The cost of removing a dam is ten times as high as remedial action (removal: 75 million/dam, dredging: 7.5 million/dam), maintenance and periodic repairs. Still, dredging is often difficult, insufficient and remains expensive. Looking at the type of area where power dams are generally located, in mountainous areas and at high altitudes, two problems present themselves: how to dredge and what to do with the silt.

Dredging/Silt Disposal
Dredging equipment to be deployed depends on location, volume, accessibility, silt-type and budget. Dredged material may contain clays, silts, salts and various hazardous substances such as heavy metals and organic substances. Silt may have to be treated to remove these undesired elements. Treatment technologies are available to destroy, extract, or immobilise sediment contaminants but they are in varying stages of development, with relatively few available full-scale off-the-shelf. Because of the cost, state of development and inability to address the entire suite of contaminants, treatment technologies have to date been used on only a few of the sediment remediation projects around the world.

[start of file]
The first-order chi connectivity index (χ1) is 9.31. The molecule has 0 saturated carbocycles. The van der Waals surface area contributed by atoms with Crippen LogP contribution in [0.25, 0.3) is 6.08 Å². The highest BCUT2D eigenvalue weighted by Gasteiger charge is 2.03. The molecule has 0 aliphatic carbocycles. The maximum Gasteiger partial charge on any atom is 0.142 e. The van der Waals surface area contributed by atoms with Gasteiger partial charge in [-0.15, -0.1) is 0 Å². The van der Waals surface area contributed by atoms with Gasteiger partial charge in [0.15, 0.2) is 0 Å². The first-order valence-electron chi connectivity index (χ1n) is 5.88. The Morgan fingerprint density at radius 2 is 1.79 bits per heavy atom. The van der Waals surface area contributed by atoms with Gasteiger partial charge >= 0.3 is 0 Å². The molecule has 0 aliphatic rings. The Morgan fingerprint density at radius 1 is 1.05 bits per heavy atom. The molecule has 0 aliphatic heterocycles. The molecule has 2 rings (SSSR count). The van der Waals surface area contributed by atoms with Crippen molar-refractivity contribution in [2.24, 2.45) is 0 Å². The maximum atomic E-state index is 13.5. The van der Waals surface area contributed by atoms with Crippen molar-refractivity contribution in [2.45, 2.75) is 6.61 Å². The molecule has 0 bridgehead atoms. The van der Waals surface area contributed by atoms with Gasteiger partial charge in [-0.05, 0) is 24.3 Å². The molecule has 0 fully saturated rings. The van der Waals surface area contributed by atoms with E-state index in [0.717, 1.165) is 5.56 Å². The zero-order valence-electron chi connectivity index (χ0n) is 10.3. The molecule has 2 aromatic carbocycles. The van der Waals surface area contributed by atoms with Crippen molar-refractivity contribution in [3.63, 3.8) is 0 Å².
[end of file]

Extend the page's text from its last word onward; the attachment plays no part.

Since silt consists of soil coming from the hillsides of the upstream watershed area it may be required that it be re-deposited at these locations in a controlled way. Alternatively, another area may be sacrificed for depositing the silt, either permanently or for reuse. It may also be feasible to deposit dredge material downstream for reclamation purposes, soil fertilisation projects or the like.